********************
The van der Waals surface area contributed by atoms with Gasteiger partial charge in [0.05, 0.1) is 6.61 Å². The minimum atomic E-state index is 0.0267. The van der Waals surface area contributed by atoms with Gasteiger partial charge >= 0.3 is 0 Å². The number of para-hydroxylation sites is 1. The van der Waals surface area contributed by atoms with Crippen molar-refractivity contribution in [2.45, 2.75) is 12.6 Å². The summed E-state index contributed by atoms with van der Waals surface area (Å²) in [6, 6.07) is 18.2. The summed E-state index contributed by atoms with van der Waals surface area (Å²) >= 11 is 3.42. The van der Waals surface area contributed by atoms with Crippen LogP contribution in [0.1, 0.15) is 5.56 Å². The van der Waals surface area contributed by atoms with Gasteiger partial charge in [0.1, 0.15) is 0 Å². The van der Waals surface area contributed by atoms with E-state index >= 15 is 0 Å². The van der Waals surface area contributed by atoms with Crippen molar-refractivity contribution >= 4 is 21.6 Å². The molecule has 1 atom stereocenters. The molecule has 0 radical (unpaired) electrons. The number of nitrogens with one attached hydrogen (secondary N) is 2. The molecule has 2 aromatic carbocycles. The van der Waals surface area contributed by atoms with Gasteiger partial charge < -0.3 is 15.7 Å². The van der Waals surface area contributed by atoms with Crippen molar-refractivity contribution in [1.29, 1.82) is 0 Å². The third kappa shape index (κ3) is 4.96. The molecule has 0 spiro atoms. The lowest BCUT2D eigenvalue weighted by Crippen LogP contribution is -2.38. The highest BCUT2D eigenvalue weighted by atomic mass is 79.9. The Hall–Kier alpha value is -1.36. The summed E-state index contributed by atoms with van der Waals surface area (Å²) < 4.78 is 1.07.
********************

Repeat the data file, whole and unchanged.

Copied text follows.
The van der Waals surface area contributed by atoms with Gasteiger partial charge in [0.05, 0.1) is 6.61 Å². The minimum atomic E-state index is 0.0267. The van der Waals surface area contributed by atoms with Gasteiger partial charge >= 0.3 is 0 Å². The number of para-hydroxylation sites is 1. The van der Waals surface area contributed by atoms with Crippen molar-refractivity contribution in [2.45, 2.75) is 12.6 Å². The summed E-state index contributed by atoms with van der Waals surface area (Å²) in [6, 6.07) is 18.2. The summed E-state index contributed by atoms with van der Waals surface area (Å²) >= 11 is 3.42. The van der Waals surface area contributed by atoms with Crippen LogP contribution in [0.1, 0.15) is 5.56 Å². The van der Waals surface area contributed by atoms with Gasteiger partial charge in [0.1, 0.15) is 0 Å². The van der Waals surface area contributed by atoms with E-state index >= 15 is 0 Å². The van der Waals surface area contributed by atoms with Crippen molar-refractivity contribution >= 4 is 21.6 Å². The molecule has 1 atom stereocenters. The molecule has 0 radical (unpaired) electrons. The number of nitrogens with one attached hydrogen (secondary N) is 2. The molecule has 2 aromatic carbocycles. The van der Waals surface area contributed by atoms with Gasteiger partial charge < -0.3 is 15.7 Å². The van der Waals surface area contributed by atoms with Crippen molar-refractivity contribution in [1.29, 1.82) is 0 Å². The third kappa shape index (κ3) is 4.96. The molecule has 0 spiro atoms. The lowest BCUT2D eigenvalue weighted by Crippen LogP contribution is -2.38. The highest BCUT2D eigenvalue weighted by atomic mass is 79.9. The Hall–Kier alpha value is -1.36. The summed E-state index contributed by atoms with van der Waals surface area (Å²) < 4.78 is 1.07.